I can’t help but wonder if college isn’t made more expensive by the lack of proper training in the younger grades. An aquaintance of mine was telling me her college daughter’s roommate had taken honors English, but somehow never really had a paper corrected. It seems all the red ink she was getting was quite the blow. I remember my own college math class. It was a rehash of highschool Algebra II, and didn’t cover as much frankly. I paid plenty for those credits and learned nothing new. Come to think of it, I didn’t learn anything new in my college French classes either, not until junior year or so, and it was my major.

    I would agree that government is a large part of the problem, but also think the system as a whole is a problem. We are so totally convinced as a society you’ve just got to have that Diploma: it is a “seller’s market” not a “buyer’s market” so I guess we should not be surprised we have an expensive product that isn’t necessarily a good one.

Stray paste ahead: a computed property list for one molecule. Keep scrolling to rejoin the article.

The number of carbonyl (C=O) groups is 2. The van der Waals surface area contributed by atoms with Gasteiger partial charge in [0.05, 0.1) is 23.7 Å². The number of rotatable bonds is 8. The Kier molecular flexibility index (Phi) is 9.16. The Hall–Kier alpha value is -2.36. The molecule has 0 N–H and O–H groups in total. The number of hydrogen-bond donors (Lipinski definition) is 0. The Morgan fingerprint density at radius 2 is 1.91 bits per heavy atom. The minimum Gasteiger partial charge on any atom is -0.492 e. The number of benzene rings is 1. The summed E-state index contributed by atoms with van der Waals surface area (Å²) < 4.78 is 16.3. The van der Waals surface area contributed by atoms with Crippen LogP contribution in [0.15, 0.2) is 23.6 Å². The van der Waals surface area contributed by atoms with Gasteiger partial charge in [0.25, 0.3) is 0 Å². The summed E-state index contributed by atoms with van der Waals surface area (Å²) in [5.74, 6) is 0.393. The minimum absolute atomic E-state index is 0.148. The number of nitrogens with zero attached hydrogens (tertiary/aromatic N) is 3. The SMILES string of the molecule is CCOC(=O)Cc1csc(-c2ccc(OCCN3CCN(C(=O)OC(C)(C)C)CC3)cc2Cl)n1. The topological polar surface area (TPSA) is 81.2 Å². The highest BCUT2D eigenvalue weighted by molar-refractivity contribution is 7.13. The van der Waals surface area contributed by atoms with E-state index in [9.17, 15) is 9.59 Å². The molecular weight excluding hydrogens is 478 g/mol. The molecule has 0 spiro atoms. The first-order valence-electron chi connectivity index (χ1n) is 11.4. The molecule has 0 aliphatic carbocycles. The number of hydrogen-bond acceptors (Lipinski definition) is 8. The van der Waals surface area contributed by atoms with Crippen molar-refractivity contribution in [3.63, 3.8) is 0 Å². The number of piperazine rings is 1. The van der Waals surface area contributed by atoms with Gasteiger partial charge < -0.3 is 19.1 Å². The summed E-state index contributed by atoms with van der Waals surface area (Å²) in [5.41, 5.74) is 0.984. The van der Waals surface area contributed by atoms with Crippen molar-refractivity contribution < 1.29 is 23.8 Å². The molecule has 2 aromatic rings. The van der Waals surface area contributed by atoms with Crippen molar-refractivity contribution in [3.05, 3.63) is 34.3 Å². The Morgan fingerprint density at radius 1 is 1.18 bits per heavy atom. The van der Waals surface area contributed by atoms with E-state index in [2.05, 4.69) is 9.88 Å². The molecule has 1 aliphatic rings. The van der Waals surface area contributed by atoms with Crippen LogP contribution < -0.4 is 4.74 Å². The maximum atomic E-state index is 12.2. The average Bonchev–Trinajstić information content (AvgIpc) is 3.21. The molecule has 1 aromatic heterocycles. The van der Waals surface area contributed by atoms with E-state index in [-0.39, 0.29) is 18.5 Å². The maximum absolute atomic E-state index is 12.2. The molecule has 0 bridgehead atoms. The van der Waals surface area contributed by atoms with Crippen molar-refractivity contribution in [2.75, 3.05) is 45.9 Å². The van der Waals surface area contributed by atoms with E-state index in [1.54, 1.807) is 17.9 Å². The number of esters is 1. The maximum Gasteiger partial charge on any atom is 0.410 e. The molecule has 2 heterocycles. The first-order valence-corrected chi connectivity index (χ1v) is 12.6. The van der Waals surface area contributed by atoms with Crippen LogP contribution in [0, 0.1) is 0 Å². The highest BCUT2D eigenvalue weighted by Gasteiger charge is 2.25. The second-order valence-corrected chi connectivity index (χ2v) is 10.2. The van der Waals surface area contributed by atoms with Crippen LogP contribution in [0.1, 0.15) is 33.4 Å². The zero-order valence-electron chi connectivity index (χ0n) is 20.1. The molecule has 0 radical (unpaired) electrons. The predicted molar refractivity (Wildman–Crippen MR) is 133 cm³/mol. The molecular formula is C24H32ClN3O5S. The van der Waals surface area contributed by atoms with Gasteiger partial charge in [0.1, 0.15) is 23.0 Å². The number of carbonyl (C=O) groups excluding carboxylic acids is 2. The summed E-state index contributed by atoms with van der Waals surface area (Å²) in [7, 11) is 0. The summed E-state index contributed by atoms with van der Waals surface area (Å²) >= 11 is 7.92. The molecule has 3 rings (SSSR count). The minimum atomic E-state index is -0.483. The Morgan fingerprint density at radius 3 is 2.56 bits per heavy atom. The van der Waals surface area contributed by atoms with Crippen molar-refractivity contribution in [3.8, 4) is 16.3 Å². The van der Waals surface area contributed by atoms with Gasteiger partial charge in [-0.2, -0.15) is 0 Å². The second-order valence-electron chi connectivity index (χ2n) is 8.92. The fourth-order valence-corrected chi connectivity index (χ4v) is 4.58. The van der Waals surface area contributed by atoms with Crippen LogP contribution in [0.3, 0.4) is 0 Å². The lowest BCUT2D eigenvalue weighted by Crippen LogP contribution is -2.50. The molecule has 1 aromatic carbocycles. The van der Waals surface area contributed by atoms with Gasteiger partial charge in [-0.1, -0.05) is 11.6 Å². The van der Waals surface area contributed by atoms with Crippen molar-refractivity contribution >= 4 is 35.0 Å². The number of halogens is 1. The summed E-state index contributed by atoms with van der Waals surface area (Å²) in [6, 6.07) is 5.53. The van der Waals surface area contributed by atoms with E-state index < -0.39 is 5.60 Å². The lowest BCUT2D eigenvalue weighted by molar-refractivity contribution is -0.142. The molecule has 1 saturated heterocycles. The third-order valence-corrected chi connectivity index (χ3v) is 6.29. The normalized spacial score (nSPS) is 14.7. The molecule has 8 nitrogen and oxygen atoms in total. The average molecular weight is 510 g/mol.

• elkabrikir

    First, the cost of a college degree has risen exponentially, while the posession of an undergraduate degree BA/BS has become mandatory. (seriously, manufactoring doesn’t exist in this country and few make a living as plumbers, painters, or brick layers anymore.)

    Regarding cost: I graduated from VaTech in 1985. My first year costs, including room, board, and tuition was $2400. By the time I graduated, four years later, the cost had tripled! Why? Well, one reason is that the state of VA reduced its subsidies of higher education and shifted the true cost to the student. (although the state/nation as a whole DO benefit from an educated citizenry.

    Now I live in SC and have two daughters at a public in-state university. Despite the fact that they receive $7500 each through the state education lottery for academically successful students), since the total cost per year, per student is about $18K, I still owe about 10K for room, board, fees, books for each girl, each year. That’s a lot of green stuff!!!